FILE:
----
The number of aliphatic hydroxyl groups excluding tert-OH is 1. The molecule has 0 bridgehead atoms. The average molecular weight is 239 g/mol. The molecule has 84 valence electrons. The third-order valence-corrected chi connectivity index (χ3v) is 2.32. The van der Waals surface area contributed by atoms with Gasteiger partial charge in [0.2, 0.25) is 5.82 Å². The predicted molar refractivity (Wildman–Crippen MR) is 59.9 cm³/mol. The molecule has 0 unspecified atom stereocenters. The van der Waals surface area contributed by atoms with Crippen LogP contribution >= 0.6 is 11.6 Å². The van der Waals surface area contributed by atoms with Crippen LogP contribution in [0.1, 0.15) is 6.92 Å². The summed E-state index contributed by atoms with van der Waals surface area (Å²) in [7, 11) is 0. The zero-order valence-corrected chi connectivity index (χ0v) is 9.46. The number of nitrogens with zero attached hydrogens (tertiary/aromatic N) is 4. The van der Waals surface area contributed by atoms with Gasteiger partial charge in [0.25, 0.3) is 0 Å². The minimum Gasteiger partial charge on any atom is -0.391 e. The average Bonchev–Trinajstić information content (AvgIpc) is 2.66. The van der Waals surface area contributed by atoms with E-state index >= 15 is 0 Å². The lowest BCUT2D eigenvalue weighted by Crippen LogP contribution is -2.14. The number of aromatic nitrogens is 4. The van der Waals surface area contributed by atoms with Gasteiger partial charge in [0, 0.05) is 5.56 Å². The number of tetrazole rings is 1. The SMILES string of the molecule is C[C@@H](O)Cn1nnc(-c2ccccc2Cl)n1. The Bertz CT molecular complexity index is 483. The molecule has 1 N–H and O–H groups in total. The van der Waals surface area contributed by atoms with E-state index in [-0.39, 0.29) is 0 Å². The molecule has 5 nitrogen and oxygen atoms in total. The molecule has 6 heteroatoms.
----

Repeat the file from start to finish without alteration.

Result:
The number of aliphatic hydroxyl groups excluding tert-OH is 1. The molecule has 0 bridgehead atoms. The average molecular weight is 239 g/mol. The molecule has 84 valence electrons. The third-order valence-corrected chi connectivity index (χ3v) is 2.32. The van der Waals surface area contributed by atoms with Gasteiger partial charge in [0.2, 0.25) is 5.82 Å². The predicted molar refractivity (Wildman–Crippen MR) is 59.9 cm³/mol. The molecule has 0 unspecified atom stereocenters. The van der Waals surface area contributed by atoms with Crippen LogP contribution >= 0.6 is 11.6 Å². The van der Waals surface area contributed by atoms with Crippen LogP contribution in [0.1, 0.15) is 6.92 Å². The summed E-state index contributed by atoms with van der Waals surface area (Å²) in [7, 11) is 0. The zero-order valence-corrected chi connectivity index (χ0v) is 9.46. The number of nitrogens with zero attached hydrogens (tertiary/aromatic N) is 4. The van der Waals surface area contributed by atoms with Gasteiger partial charge in [0.25, 0.3) is 0 Å². The minimum Gasteiger partial charge on any atom is -0.391 e. The average Bonchev–Trinajstić information content (AvgIpc) is 2.66. The van der Waals surface area contributed by atoms with E-state index >= 15 is 0 Å². The lowest BCUT2D eigenvalue weighted by Crippen LogP contribution is -2.14. The number of aromatic nitrogens is 4. The van der Waals surface area contributed by atoms with Gasteiger partial charge in [0, 0.05) is 5.56 Å². The number of tetrazole rings is 1. The SMILES string of the molecule is C[C@@H](O)Cn1nnc(-c2ccccc2Cl)n1. The Bertz CT molecular complexity index is 483. The molecule has 1 N–H and O–H groups in total. The van der Waals surface area contributed by atoms with E-state index in [-0.39, 0.29) is 0 Å². The molecule has 5 nitrogen and oxygen atoms in total. The molecule has 6 heteroatoms.